His time at the beach provides a lot of time to think about his past, and his future. Sitting outside the shack, he tells stories of growing up, of family, of regrets and mental health challenges; of what happens when the pressures of life get too much and of the ‘black dog’ that sometimes appears in his life. 

“There are lots of different stories there," he says. "There's empowering ones about childhood and then there's dark ones, and questions about your future. That’s part and parcel of what I wanted to do. Honesty is important.”

He talked to his chickens a lot.

“I didn't want to talk to the audience. Chickens are great shrinks. They're beautiful listeners. They don’t talk back, they don't ask you questions."

“I didn't want to talk to the audience. Chickens are great shrinks. They're beautiful listeners. They don’t talk back, they don't ask you questions. They're beautiful company - and they give you eggs,” he says.

Warwick Thornton (and a chook) on the beach.

At the start, Thornton struggles. He struggles to catch fish, he struggles to sleep, he hits a complete block when he tries to write his next film. But quietly, slowly, some things change. He takes up yoga; he starts to play the guitar. And every day, he cooks.

A lot of what he makes has an Asian influence, but Thornton says he cooks and loves all cuisines.

”Because I do so much travelling, and I do so much work not where I live, what I cook generally depends on what kind of IGA there is [where I am]. Because the managers of the IGA might be Greek or they might be Malaysian or they might be Italian, so you always have that one little aisle that has really specific specialities of a region in the world … so then you go ‘well, okay, let’s go down that path, they've got all those wonderful ingredients there to do with their region’ and so you embrace that.”

The Beach was a little different – the Asian palate reflected the fact that the Dampier Peninsula isn’t that far from Asia, he explains.

The untamed wildness of this part of Australia is as much a star of the documentary as Thornton, from time-lapse shots of the night sky to overhead views of sweeping swathes of sand and underwater shots of schools of fish. The shack has its own quirky charm, from the mosquito-net covered bed to the jars of neatly labelled cooking supplies.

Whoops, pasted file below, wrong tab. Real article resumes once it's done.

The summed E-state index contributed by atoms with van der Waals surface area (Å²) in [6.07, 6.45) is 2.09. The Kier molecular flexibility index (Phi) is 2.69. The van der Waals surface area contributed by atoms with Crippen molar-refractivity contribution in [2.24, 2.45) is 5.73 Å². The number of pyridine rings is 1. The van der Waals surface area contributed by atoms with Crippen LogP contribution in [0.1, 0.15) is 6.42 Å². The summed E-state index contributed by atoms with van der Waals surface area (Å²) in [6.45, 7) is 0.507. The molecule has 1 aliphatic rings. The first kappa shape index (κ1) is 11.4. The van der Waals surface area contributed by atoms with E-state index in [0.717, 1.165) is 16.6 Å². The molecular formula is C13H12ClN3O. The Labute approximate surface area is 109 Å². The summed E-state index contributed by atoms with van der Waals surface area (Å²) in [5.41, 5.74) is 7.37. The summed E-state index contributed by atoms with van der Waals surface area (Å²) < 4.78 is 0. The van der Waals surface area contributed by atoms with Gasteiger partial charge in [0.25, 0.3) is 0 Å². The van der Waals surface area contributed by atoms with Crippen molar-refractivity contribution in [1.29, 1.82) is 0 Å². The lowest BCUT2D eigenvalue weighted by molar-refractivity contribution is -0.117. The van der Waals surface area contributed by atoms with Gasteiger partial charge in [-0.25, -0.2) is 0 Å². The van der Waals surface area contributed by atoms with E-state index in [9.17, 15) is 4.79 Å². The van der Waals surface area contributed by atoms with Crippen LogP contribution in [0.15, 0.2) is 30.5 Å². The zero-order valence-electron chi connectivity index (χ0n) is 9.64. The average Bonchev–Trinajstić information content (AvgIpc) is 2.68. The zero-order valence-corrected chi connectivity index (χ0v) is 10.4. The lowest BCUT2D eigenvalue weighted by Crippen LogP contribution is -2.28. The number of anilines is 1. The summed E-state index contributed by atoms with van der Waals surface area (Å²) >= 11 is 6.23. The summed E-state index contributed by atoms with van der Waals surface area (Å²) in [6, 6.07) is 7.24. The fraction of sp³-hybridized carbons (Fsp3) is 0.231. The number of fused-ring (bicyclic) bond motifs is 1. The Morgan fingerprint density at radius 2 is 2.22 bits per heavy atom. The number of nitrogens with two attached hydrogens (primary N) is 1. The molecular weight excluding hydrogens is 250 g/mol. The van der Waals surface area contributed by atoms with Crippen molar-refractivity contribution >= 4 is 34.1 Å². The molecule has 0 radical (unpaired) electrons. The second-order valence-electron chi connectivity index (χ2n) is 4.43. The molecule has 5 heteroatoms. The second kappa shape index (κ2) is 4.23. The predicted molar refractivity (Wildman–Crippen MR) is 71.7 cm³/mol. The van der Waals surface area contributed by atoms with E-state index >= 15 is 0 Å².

Keen cooks might wonder about the serious, big wooden-handled knives Thornton uses; one has been used and sharpened so much that it’s almost spear-shaped.

“They're all Green River knives, from small town in America. They're pure carbon, so you have to look after them. After you use those knives you have to oil them, or they’ll just rust. You can sharpen them to better than a razor blade or a scalpel, that's how brilliant the steel is in them. But they're like a wok; if you leave moisture in a wok, all of a sudden, all the food you cook in that wok will have that sort of metallic taste in it. So it's all about keeping respect for your implements

“I love those knives and I've been collecting them since I was about 18. They're beautiful. Because if you buy a new one, they're quite big and then over owning them for 30 years, you kind of watch them become pencil thin, because you've had them for that long. I really like that you buy something and then you keep it forever.”

His time at the beach, you sense, will be with Thornton forever, too.

The Beach screens in a special three-hour TV event across NITV, SBS and SBS On Demand on Friday May 29 at 7.30 pm. From 1 June, NITV will screen the The Beach in six parts at 7.30pm each night. See more of what's on NITV, SBS and SBS On Demand during Reconciliation Week May 27-June 3 on NITV here and On Demand here

More from The Beach
Filmmaker reveals intense production behind new documentary 'The Beach'
Filmmaker Dylan River takes us behind the scenes of stunning new documentary The Beach.
On the beach at the end of the world with Warwick Thornton and his unruly chooks
Getting back to basics, filmmaker Warwick Thornton exorcised his inner demons in remote WA.